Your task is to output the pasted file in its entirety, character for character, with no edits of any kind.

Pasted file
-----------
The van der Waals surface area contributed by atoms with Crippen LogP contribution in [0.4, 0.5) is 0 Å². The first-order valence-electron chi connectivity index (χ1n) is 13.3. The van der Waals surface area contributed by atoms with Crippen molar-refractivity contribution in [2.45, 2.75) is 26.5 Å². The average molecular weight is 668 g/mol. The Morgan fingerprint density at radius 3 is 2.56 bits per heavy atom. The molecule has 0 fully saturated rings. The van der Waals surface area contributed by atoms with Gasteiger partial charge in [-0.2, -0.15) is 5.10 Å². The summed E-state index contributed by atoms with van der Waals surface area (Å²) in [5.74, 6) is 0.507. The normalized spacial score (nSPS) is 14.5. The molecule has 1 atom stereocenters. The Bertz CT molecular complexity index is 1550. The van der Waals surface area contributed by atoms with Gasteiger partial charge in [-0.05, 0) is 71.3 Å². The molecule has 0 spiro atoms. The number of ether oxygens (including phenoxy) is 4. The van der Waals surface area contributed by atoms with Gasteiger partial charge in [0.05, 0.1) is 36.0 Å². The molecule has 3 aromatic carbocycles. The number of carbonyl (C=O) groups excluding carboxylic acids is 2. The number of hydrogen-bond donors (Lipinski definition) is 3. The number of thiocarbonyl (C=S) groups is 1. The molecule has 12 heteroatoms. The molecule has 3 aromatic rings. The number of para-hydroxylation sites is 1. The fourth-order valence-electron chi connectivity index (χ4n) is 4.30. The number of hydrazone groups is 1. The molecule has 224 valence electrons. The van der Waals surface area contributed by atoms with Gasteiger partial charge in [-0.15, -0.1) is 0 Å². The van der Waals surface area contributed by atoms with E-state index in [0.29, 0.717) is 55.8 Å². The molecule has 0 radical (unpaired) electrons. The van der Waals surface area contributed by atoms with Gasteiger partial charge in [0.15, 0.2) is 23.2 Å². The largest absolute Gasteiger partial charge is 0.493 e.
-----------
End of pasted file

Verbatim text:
The van der Waals surface area contributed by atoms with Crippen LogP contribution in [0.4, 0.5) is 0 Å². The first-order valence-electron chi connectivity index (χ1n) is 13.3. The van der Waals surface area contributed by atoms with Crippen molar-refractivity contribution in [2.45, 2.75) is 26.5 Å². The average molecular weight is 668 g/mol. The Morgan fingerprint density at radius 3 is 2.56 bits per heavy atom. The molecule has 0 fully saturated rings. The van der Waals surface area contributed by atoms with Gasteiger partial charge in [-0.2, -0.15) is 5.10 Å². The summed E-state index contributed by atoms with van der Waals surface area (Å²) in [5.74, 6) is 0.507. The normalized spacial score (nSPS) is 14.5. The molecule has 1 atom stereocenters. The Bertz CT molecular complexity index is 1550. The van der Waals surface area contributed by atoms with Gasteiger partial charge in [-0.05, 0) is 71.3 Å². The molecule has 0 spiro atoms. The number of ether oxygens (including phenoxy) is 4. The van der Waals surface area contributed by atoms with Gasteiger partial charge in [0.05, 0.1) is 36.0 Å². The molecule has 3 aromatic carbocycles. The number of carbonyl (C=O) groups excluding carboxylic acids is 2. The number of hydrogen-bond donors (Lipinski definition) is 3. The number of thiocarbonyl (C=S) groups is 1. The molecule has 12 heteroatoms. The molecule has 3 aromatic rings. The number of para-hydroxylation sites is 1. The fourth-order valence-electron chi connectivity index (χ4n) is 4.30. The number of hydrazone groups is 1. The molecule has 224 valence electrons. The van der Waals surface area contributed by atoms with Gasteiger partial charge in [-0.15, -0.1) is 0 Å². The van der Waals surface area contributed by atoms with E-state index in [0.29, 0.717) is 55.8 Å². The molecule has 0 radical (unpaired) electrons. The van der Waals surface area contributed by atoms with Gasteiger partial charge in [0.15, 0.2) is 23.2 Å². The largest absolute Gasteiger partial charge is 0.493 e.